The 4 R’s Rescue Recovery Rehab Release
Wildlife wild habitat a shared responsibility
The MARS Wildlife Rescue Centre was founded in 1995 by Comox Valley resident Mary Jane “Maj” Birch to rescue, rehabilitate and release injured, ill or orphaned birds.
Back then the non-profit was called the Mountainaire Avian Rescue Society, but recently changed names to reflect that MARS now looks after animals as well as birds, and to reflect the broader mandate associated with our new wildlife facility.
For the past 22 years, MARS has been mainly run by volunteers on a pretty, forested property near idyllic, rural Merville, British Columbia.
Over that time, MARS volunteer caregivers have seen it all, from diseased and emaciated eagles and owls to ducks and swans with broken legs and wings.
It’s never dull at MARS. Every day is unique and exciting.
Typically, the centre is a busy hub brimming with patients and wildlife caregivers feeding birds and cleaning cages, while other volunteers rescue, rehab or release wildlife depending on the day and stage of recovery.
As you can imagine, much of the day-to-day is far from glamorous, but the work can also be extremely rewarding – particularly when wildlife is returned home.
Caseloads steadily rising
Over the past few years, MARS has witnessed an exponential increase in the number of animals and birds that come through our doors.
In 2016, volunteers and staff treated more than 800 patients and are expecting to easily surpass that total this year.
By far the main reason for our growing caseload is human expansion into traditional wildlife habitats.
Simply put, we’re interacting with wild nature far more often than we used to and seeing more patients as a result.
As a founding principle, MARS believes we all have a moral responsibility to help wildlife in distress — particularly wildlife victims whose injuries or illnesses are a direct product of human activities.
This responsibility extends to the methods and approach to care we have adopted at MARS.
For instance, MARS is not a zoo.
The current facility is very much a hospital and the animals and birds are very much patients.
As far as possible, they are extended the same courtesies a human patient would receive because privacy, peace and quiet are essential to wildlife recovery.
For this reason, we don’t allow the general public access to our patients.
MARS wildlife caregivers also follow strict protocols to ensure the lowest level of human-wildlife interaction possible in order to prevent imprinting or habituation.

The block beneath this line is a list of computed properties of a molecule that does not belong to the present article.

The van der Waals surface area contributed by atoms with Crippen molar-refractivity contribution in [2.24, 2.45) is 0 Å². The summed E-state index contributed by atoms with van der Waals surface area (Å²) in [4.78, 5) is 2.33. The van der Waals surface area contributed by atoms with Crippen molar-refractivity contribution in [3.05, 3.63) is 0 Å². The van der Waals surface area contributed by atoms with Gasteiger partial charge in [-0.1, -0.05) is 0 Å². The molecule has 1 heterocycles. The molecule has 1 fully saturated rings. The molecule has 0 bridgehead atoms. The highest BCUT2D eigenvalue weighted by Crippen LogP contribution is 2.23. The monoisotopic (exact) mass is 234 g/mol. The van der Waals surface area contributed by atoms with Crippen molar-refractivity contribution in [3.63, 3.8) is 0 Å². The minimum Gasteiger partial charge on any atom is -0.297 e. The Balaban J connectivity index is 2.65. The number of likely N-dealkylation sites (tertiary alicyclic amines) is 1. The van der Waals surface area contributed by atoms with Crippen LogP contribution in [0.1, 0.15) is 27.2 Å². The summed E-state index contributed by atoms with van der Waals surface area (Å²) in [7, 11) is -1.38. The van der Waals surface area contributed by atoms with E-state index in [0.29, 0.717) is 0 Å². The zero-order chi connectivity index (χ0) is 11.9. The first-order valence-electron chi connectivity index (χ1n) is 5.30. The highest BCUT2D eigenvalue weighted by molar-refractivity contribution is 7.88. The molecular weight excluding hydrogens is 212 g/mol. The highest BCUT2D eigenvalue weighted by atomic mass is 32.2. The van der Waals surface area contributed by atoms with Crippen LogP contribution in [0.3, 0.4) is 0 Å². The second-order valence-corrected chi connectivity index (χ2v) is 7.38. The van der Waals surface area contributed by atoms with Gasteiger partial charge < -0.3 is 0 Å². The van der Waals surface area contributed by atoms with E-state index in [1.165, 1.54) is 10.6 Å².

We want wild nature to stay wild.
MARS moving to a new home
In May, MARS begins a transition to a brand new 11-acre facility several kilometres from the current home.
The new MARS Wildlife Rescue Centre will have expanded capacity and all the bells and whistles a top-of-the-line rescue facility needs to manage a growing caseload.
There is a new wildlife hospital, a visitor/discovery centre, a large bird flight pen, bird aviaries and animal pens, a space for our ambassador birds, a wetlands area and a deer enclosure, and living quarters for MARS staff and volunteers.
When completed the centre will be the fulfillment of a dream.
Mary Jane Birch dreamt of building a facility that could treat more birds and animals while acting as an education centre.
She wanted to teach the public — particularly young people and children — the importance of preserving and protecting the wildlife and habitats of the Comox Valley and northern Vancouver Island.
Sadly, Maj didn’t live long enough to see her dream come true, she passed away aged 65 in 2015 after a battle with pancreatic cancer.
But in her will she left a substantial bequeathment that has provided the financial foundation for the new MARS Wildlife Rescue Centre.
With the continued support of the local community, our generous donors and dedicated volunteers, we will be able to fulfill her dream and create a legacy for the Comox Valley that will ensure wildlife is protected and wild habitats are preserved.